Every day that you wake up and set a goal — even just a little one — is a win. Plus, creating a reliable pattern is a good distraction from the abnormal.
“Routine and consistency are key,” says Milicevic. “Filling your days — in therapy, we call this behavior activation — gives you less time to ruminate on negative thoughts and feelings.”
Implementing these tips is a great way to get out of a solo holiday funk. But if your feelings of loneliness persist or get worse after the holidays, consider talking to a mental health professional.
“Individuals with chronic loneliness may experience symptoms of depression and anxiety, which impair their functionality. In such cases, I always advise individuals to receive professional help,” says Magavi. “This allows them to identify their anxiety pattern and tackle this by reframing thinking and partaking in healthy behaviors.”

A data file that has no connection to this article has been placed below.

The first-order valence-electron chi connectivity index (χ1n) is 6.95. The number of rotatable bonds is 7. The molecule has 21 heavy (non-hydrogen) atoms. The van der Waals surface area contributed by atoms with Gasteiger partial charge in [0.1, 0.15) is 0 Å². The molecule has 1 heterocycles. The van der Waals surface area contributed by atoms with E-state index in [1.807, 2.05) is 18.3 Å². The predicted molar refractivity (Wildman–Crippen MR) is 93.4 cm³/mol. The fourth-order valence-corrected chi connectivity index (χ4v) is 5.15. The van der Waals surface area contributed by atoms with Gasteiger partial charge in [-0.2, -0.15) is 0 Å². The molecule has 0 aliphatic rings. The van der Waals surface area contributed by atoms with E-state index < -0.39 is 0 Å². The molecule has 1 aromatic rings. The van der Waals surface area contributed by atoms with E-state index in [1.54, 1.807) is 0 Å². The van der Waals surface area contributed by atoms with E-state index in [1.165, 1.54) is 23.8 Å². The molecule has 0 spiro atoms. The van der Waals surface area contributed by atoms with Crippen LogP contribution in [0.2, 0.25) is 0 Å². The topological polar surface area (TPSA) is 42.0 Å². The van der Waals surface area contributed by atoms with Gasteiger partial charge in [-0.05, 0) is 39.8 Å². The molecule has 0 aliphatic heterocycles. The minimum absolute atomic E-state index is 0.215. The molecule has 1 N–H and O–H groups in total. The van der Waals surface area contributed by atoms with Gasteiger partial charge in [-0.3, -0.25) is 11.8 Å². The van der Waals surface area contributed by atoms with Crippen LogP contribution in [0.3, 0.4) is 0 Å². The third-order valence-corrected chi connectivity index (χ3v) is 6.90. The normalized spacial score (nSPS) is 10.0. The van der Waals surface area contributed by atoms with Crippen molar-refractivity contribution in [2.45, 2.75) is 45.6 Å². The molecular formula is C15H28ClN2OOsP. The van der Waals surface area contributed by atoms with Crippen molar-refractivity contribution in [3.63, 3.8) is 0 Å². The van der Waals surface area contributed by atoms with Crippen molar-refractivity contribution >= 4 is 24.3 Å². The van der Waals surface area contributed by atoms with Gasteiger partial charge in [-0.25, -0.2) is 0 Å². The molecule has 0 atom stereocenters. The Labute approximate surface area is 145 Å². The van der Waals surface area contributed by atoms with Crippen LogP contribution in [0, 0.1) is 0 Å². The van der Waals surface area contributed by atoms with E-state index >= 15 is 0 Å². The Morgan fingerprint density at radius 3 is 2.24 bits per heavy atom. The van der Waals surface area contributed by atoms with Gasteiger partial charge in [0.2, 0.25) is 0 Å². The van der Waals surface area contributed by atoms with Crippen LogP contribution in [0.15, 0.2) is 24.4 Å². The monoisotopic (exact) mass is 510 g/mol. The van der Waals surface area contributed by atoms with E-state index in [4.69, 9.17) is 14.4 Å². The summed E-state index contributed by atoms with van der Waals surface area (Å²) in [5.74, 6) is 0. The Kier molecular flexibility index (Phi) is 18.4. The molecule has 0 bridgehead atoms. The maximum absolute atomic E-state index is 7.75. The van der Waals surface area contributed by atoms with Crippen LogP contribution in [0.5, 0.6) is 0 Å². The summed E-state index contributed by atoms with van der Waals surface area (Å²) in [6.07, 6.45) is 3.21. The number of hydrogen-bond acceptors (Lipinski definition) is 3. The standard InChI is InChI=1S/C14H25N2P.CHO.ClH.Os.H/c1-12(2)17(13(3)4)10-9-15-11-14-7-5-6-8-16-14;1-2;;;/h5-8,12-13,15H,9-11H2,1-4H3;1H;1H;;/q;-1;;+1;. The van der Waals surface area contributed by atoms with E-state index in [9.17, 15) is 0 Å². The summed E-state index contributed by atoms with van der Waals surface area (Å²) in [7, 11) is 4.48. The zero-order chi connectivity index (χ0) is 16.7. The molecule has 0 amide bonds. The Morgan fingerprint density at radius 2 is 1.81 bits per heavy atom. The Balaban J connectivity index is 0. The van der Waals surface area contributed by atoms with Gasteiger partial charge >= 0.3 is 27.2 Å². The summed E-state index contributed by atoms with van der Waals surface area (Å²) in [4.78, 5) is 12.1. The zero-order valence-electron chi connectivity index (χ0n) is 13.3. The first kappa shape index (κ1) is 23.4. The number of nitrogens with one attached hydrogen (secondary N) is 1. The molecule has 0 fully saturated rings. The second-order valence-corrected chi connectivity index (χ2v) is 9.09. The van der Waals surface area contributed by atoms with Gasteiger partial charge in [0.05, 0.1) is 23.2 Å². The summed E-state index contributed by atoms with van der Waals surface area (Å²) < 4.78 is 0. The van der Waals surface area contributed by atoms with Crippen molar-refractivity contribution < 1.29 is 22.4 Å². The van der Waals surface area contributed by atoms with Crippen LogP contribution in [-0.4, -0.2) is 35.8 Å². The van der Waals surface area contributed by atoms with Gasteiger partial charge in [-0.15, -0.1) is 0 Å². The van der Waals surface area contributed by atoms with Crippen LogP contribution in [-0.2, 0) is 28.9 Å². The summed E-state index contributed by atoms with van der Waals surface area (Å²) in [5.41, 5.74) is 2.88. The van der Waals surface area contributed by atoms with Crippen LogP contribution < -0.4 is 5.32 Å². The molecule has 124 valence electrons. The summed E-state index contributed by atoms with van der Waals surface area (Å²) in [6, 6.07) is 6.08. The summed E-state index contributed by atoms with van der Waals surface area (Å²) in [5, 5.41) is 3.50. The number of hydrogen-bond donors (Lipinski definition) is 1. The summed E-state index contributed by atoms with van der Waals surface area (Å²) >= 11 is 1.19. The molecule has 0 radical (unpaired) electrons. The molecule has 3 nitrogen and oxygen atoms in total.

Prescription anti-anxiety or depression medication may help you cope with these negative feelings.
If you’re engaging in potentially harmful behaviors like restrictive eating, misusing alcohol or drugs, compulsive spending or gambling, lashing out at others, or injuring yourself, or if you’re contemplating suicide, Saltz strongly recommends seeking help.
“Exploring and processing negative feelings such as loneliness will enable the person to identify and utilize effective coping strategies,” she says.
If you want to seek help but can’t start therapy immediately due to the cost or long wait time, at the very least, meet with a primary care physician to discuss what you’re experiencing.
They may be able to prescribe medication and provide more accessible options for mental healthcare. Trusted friends or family members are also excellent options for support — especially if you’re looking for help in changing your habits.
All in all, we can’t always predict the changes or challenges we face. And it’s true that many of the changes may be a little tough to process. While there are worthwhile ways to get some value out of your holiday season alone, it’s important to remember that your feelings (including loneliness) are valid.
As we work to navigate uncertain times, let’s hold onto what we know makes us feel whole and fulfilled.
Sarah Fielding is a New York City-based writer. She covers social justice, mental health, health, travel, relationships, entertainment, fashion, and food.